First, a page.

The road dipped and twisted and we were enjoying our newly acquired VIP status but our subjects were proving to be an elusive target. Then Sugar Booger yelled at me to stop. I grabbed and stomped and we slid to a halt. She pointed to a distant meadow near the track and there they were. Well I’ll be danged, just like in the movie. A swarm of giant ants were crossing the meadow carrying off an innocent rider and his motorcycle. I wonder if he’s from Arizona.
I jumped off and dug my camera from the trunk but as I raised it to my eye we were suddenly enveloped in a cloud of dust as a security truck came sliding up behind us. A uniformed guard and a suit jumped out and I could tell by the way they stomped towards us that they weren’t here to get the big wig writer’s autograph. The suit demanded to know how in the name of Kenny Roberts I managed to gain access to this restricted area. I fell back into my James Stewart impersonation and explained that this nice lady…. he quickly interrupted demanding to know her name. I refused to reveal my sources and told him I would never in a million years violate the journalist code of honor. He mentioned the Birmingham Jail and I immediately morphed from James Stewart into Luciano Pavarotti and sang like a bird. Hey, what else could I do? The Birmingham Jail – I had visions of baloney sandwiches and water three times a day. No thanks.
Thrown out. I was outraged. My credibility as a journalist had been circumcised. But, in all fairness, he did let me take a picture. And later, I received a nice e-mail explaining that construction crews had begun ripping out the racing surface that very day in preparation for re-paving. I’m sure he was concerned about liabilities and probably had nightmares later of a candy red Gold Wing and two rednecks wadded up under a dump truck. Under other circumstances I’m convinced he would have been more obliging.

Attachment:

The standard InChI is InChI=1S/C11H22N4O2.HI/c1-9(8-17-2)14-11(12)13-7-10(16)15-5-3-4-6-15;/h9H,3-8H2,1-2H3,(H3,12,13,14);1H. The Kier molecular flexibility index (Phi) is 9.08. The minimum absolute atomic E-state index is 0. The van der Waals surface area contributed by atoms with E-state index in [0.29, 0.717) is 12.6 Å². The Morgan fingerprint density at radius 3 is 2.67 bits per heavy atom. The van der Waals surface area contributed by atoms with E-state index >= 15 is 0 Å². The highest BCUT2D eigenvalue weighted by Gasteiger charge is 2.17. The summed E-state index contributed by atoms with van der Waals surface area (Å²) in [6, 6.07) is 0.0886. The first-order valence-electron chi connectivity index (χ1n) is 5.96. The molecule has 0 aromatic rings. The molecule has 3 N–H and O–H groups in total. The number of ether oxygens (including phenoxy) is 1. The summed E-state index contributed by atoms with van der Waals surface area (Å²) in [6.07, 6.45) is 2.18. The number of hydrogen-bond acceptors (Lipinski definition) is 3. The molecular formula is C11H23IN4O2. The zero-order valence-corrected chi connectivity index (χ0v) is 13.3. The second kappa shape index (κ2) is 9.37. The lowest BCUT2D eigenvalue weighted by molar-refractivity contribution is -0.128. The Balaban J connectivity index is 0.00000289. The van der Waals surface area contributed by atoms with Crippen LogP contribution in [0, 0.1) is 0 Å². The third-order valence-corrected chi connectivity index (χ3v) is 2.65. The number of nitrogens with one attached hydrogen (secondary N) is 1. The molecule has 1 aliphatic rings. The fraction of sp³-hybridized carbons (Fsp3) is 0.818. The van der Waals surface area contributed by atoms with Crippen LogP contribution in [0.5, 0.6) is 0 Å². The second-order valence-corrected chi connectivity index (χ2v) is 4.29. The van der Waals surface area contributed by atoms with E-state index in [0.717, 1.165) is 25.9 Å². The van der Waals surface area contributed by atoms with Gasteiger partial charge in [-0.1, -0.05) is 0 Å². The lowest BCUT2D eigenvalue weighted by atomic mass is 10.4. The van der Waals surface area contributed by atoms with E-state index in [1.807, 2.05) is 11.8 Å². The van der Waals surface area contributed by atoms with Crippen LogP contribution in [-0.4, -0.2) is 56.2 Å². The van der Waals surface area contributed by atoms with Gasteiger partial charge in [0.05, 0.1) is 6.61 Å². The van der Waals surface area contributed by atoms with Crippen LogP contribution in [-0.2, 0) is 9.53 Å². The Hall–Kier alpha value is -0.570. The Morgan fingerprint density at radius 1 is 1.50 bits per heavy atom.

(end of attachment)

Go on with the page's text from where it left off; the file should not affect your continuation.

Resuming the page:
My shots of the Giant steel and wire ants came out pretty good. There’s also a giant dragonfly on the premises somewhere and who knows what else. I was told that after environmental activists complained, Mr. Barber had these statues erected as a tribute to all the little critters that gave their lives so that this monument to motorsports could be built. My kinda’ guy.
Referred to in some circles as a motorcycle nut, George Barber of Barber Dairies actually founded The Barber Motorcycle Museum in 1994 but it was stuck on an obscure back street in Birmingham and was only open four days a week and never on weekends. So, its popularity was somewhat diminished by the odd hours and unlikely location. Around Birmingham it came to be known as Birmingham’s best kept secret. But with the completion of the new museum and state of the art road course, its not a secret any more and I wouldn’t be surprised if the Barber Vintage Motorsports Museum becomes a must-do for motorcyclists all over the country, maybe even the world.